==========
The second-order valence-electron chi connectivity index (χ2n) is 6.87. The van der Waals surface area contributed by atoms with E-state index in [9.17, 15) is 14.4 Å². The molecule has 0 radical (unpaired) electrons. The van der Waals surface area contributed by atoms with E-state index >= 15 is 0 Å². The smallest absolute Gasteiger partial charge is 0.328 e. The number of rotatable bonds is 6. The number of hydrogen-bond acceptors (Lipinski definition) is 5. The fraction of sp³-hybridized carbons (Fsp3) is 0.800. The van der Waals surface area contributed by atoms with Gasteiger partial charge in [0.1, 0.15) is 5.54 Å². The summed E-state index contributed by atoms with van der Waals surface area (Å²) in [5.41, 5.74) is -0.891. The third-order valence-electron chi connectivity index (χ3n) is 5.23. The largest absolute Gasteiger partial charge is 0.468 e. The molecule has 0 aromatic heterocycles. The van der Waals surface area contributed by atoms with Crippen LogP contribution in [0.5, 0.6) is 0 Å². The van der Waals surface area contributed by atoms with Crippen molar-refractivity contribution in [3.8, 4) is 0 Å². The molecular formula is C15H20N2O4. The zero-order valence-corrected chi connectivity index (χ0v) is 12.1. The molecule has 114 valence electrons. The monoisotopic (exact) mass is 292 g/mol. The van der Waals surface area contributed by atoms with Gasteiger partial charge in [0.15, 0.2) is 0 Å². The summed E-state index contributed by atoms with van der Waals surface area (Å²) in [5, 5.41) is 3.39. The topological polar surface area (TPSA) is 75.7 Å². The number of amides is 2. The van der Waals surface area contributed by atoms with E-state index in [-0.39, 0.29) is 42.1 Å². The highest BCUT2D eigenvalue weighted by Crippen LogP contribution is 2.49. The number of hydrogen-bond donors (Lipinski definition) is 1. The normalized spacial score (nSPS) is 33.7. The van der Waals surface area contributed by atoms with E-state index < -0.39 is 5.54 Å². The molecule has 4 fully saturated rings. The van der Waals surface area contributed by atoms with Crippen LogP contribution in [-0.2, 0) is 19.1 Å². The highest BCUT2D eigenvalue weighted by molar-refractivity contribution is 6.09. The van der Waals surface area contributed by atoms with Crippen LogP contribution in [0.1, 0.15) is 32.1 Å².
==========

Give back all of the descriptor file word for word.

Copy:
The second-order valence-electron chi connectivity index (χ2n) is 6.87. The van der Waals surface area contributed by atoms with E-state index in [9.17, 15) is 14.4 Å². The molecule has 0 radical (unpaired) electrons. The van der Waals surface area contributed by atoms with E-state index >= 15 is 0 Å². The smallest absolute Gasteiger partial charge is 0.328 e. The number of rotatable bonds is 6. The number of hydrogen-bond acceptors (Lipinski definition) is 5. The fraction of sp³-hybridized carbons (Fsp3) is 0.800. The van der Waals surface area contributed by atoms with Gasteiger partial charge in [0.1, 0.15) is 5.54 Å². The summed E-state index contributed by atoms with van der Waals surface area (Å²) in [5.41, 5.74) is -0.891. The third-order valence-electron chi connectivity index (χ3n) is 5.23. The largest absolute Gasteiger partial charge is 0.468 e. The molecule has 0 aromatic heterocycles. The van der Waals surface area contributed by atoms with Crippen LogP contribution in [0.5, 0.6) is 0 Å². The van der Waals surface area contributed by atoms with Crippen molar-refractivity contribution in [3.8, 4) is 0 Å². The molecular formula is C15H20N2O4. The zero-order valence-corrected chi connectivity index (χ0v) is 12.1. The molecule has 114 valence electrons. The monoisotopic (exact) mass is 292 g/mol. The van der Waals surface area contributed by atoms with Gasteiger partial charge in [0.15, 0.2) is 0 Å². The summed E-state index contributed by atoms with van der Waals surface area (Å²) in [5, 5.41) is 3.39. The topological polar surface area (TPSA) is 75.7 Å². The number of amides is 2. The van der Waals surface area contributed by atoms with E-state index in [-0.39, 0.29) is 42.1 Å². The highest BCUT2D eigenvalue weighted by Crippen LogP contribution is 2.49. The number of hydrogen-bond donors (Lipinski definition) is 1. The normalized spacial score (nSPS) is 33.7. The van der Waals surface area contributed by atoms with E-state index < -0.39 is 5.54 Å². The molecule has 4 fully saturated rings. The van der Waals surface area contributed by atoms with Crippen LogP contribution in [-0.2, 0) is 19.1 Å². The highest BCUT2D eigenvalue weighted by molar-refractivity contribution is 6.09. The van der Waals surface area contributed by atoms with Crippen LogP contribution in [0.1, 0.15) is 32.1 Å².